The Marxist method is not to lump all regimes indiscriminately together. That is the easy way, but it will lead to blunders and confusion. The Marxist method is to examine things in their process of change and evolution. To examine each government in turn, to establish its specific features and tendencies. To prepare for abrupt changes and transitions, which is the basic characteristic of our epoch, and thus to rectify and delimit, if necessary, our characterisations at each successive stage. The painful limitations of Pierre Frank's method (which he labels Marxism but is in reality impressionism) is summed up in his own words:
"The term 'Bonapartism' does not completely exhaust the characterisation of the regime, but it is indispensable to employ it in present day Europe, if one wishes to go forward with the least possible chance of error. Let us add finally that Marxism is not alone in the possession of such important general ideas: all the sciences do likewise. Thus chemists call bodies carbides which differ more widely from one another than the Bonapartism of Schliecher and that of Kerensky. And chemistry doesn't get along so badly either on that account. The contrary is true."
The Stalinists used the same method during the Third Period with lamentable results in Germany. Starting with a correct generalisation that all the parties from social democracy to fascism were agents of the captialist class...they ended up by saying that, therefore...there was no difference between them – all were fascists of different varieties. For the scientist as for the Marxist, the problem begins where, for Frank, it ends. A chemist can classify certain bodies under a general heading of carbides. But a chemist who stopped at this definition would not get along so well! If, for example, on the basis that a chemist had defined silicon carbide (carborundum) and calcium carbide, all under the same heading of 'carbides', one attempted to work an acetylene lamp on a bicycle with the former instead of the latter, some very sad results would occur. It would not be possible to light the path ahead. No more can Frank's method cast light on the nature of the regimes in Europe.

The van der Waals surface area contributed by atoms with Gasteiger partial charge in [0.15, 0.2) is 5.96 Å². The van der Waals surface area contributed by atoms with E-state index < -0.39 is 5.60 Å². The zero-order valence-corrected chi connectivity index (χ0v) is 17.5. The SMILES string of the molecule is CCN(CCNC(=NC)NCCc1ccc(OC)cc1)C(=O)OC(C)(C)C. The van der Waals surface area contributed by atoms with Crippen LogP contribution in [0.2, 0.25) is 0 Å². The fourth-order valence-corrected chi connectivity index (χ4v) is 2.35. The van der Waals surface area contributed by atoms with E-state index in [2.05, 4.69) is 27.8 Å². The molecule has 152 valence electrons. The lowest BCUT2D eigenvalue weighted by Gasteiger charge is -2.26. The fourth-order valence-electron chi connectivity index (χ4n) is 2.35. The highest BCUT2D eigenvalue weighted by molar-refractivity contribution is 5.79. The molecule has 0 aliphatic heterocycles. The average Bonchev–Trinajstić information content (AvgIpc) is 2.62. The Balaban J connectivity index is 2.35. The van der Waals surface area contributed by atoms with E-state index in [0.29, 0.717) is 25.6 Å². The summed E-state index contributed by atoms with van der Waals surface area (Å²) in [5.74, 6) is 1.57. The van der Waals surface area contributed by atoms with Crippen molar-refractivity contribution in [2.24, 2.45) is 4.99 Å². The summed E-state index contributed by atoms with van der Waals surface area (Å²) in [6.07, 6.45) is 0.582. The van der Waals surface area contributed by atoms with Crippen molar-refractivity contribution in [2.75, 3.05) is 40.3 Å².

Government leaders in Germany, America, Britain, Italy, Spain, France, Argentina, Portugal, Ireland and China in the period 1943-6 who presided over various types of regimes ranging from fascist to social democratic, but all based on capitalism.
 Napoleon Bonaparte (Napoleon I), came to power in a coup on 18 Brumaire (9-10 November 1799) and had himself proclaimed emperor in 1804. Louis Bonaparte (Napoleon III) won the presidential election in 1848. In a coup in 1851 he dissolved the legislative assembly and in 1852 declared himself emperor.
 Weimar was the city in Germany where the new constitution was formulated in 1919. The Reichswehr was the regular army of Weimar Germany. For a full account of the 1918 revolution and the January 1919 'Spartacist Rising' see Germany – From Revolution To Counter-Revolution by Rob Sewell (Fortress).
 When the Allies liberated Rome in May 1944, they blocked any attempt, contrary to previous agreements they had, by the exiled King Victor Emmanuel, to return to the the throne for fear of provoking a new uprising by the workers.
 Heinrich Bruening was German Chancellor 1930-32. At the end of 1931 he annulled virtually all union contracts and restricted the press. Kurt von Schleicher, a Reichswehr general, succeeded von Papen as Chancellor in December 1932. He was replaced by Hitler within two months.
 Josef Pilsudsky led a coup in Poland in 1926, and became dictator until his death in 1935.
 Gaston Doumergue, a former president of France, became premier after the attempted coup of 6 February 1934, promising a 'strong' government. Pierre Laval, French premier 1935-6, and premier of the collaborationist Vichy regime in 1942. Pierre Viandin succeeded Doumergue as premier in 1934-35.
 The Catholic Centre Party was a German Christian Democratic party.
 For a full account of the Kapp Putsch see Germany – From Revolution to Counter-Revolution by Rob Sewell. (Fortress)